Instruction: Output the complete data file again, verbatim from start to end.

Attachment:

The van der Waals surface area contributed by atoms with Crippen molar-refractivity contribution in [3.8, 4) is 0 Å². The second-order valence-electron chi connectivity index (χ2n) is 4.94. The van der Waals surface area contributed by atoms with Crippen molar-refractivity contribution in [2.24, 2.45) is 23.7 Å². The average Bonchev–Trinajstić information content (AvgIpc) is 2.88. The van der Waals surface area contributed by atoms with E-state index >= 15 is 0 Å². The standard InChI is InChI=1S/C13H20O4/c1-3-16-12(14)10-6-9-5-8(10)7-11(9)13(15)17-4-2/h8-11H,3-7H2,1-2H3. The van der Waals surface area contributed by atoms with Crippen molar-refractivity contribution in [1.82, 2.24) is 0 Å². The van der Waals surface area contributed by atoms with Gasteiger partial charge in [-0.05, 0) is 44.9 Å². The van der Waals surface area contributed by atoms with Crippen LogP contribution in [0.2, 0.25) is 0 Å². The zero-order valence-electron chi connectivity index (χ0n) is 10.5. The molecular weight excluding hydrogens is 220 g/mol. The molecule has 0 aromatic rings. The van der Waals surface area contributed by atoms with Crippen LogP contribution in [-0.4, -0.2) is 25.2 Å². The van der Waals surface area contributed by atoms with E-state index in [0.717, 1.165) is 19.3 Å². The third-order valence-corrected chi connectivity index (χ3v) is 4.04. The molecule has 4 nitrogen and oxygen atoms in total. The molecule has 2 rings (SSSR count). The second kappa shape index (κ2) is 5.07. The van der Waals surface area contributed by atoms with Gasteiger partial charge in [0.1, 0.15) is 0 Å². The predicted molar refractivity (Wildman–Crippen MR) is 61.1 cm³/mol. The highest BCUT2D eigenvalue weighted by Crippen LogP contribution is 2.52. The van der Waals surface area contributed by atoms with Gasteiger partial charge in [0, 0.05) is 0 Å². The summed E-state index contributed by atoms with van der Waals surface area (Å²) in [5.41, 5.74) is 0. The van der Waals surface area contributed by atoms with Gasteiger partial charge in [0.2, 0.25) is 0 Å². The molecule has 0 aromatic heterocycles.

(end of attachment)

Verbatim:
The van der Waals surface area contributed by atoms with Crippen molar-refractivity contribution in [3.8, 4) is 0 Å². The second-order valence-electron chi connectivity index (χ2n) is 4.94. The van der Waals surface area contributed by atoms with Crippen molar-refractivity contribution in [2.24, 2.45) is 23.7 Å². The average Bonchev–Trinajstić information content (AvgIpc) is 2.88. The van der Waals surface area contributed by atoms with E-state index >= 15 is 0 Å². The standard InChI is InChI=1S/C13H20O4/c1-3-16-12(14)10-6-9-5-8(10)7-11(9)13(15)17-4-2/h8-11H,3-7H2,1-2H3. The van der Waals surface area contributed by atoms with Crippen molar-refractivity contribution in [1.82, 2.24) is 0 Å². The van der Waals surface area contributed by atoms with Gasteiger partial charge in [-0.05, 0) is 44.9 Å². The van der Waals surface area contributed by atoms with Crippen LogP contribution in [0.2, 0.25) is 0 Å². The zero-order valence-electron chi connectivity index (χ0n) is 10.5. The molecular weight excluding hydrogens is 220 g/mol. The molecule has 0 aromatic rings. The van der Waals surface area contributed by atoms with Crippen LogP contribution in [-0.4, -0.2) is 25.2 Å². The van der Waals surface area contributed by atoms with E-state index in [0.717, 1.165) is 19.3 Å². The third-order valence-corrected chi connectivity index (χ3v) is 4.04. The molecule has 4 nitrogen and oxygen atoms in total. The molecule has 2 rings (SSSR count). The second kappa shape index (κ2) is 5.07. The van der Waals surface area contributed by atoms with Gasteiger partial charge in [0.1, 0.15) is 0 Å². The predicted molar refractivity (Wildman–Crippen MR) is 61.1 cm³/mol. The highest BCUT2D eigenvalue weighted by Crippen LogP contribution is 2.52. The van der Waals surface area contributed by atoms with Gasteiger partial charge in [0, 0.05) is 0 Å². The summed E-state index contributed by atoms with van der Waals surface area (Å²) in [5.41, 5.74) is 0. The van der Waals surface area contributed by atoms with Gasteiger partial charge in [0.2, 0.25) is 0 Å². The molecule has 0 aromatic heterocycles.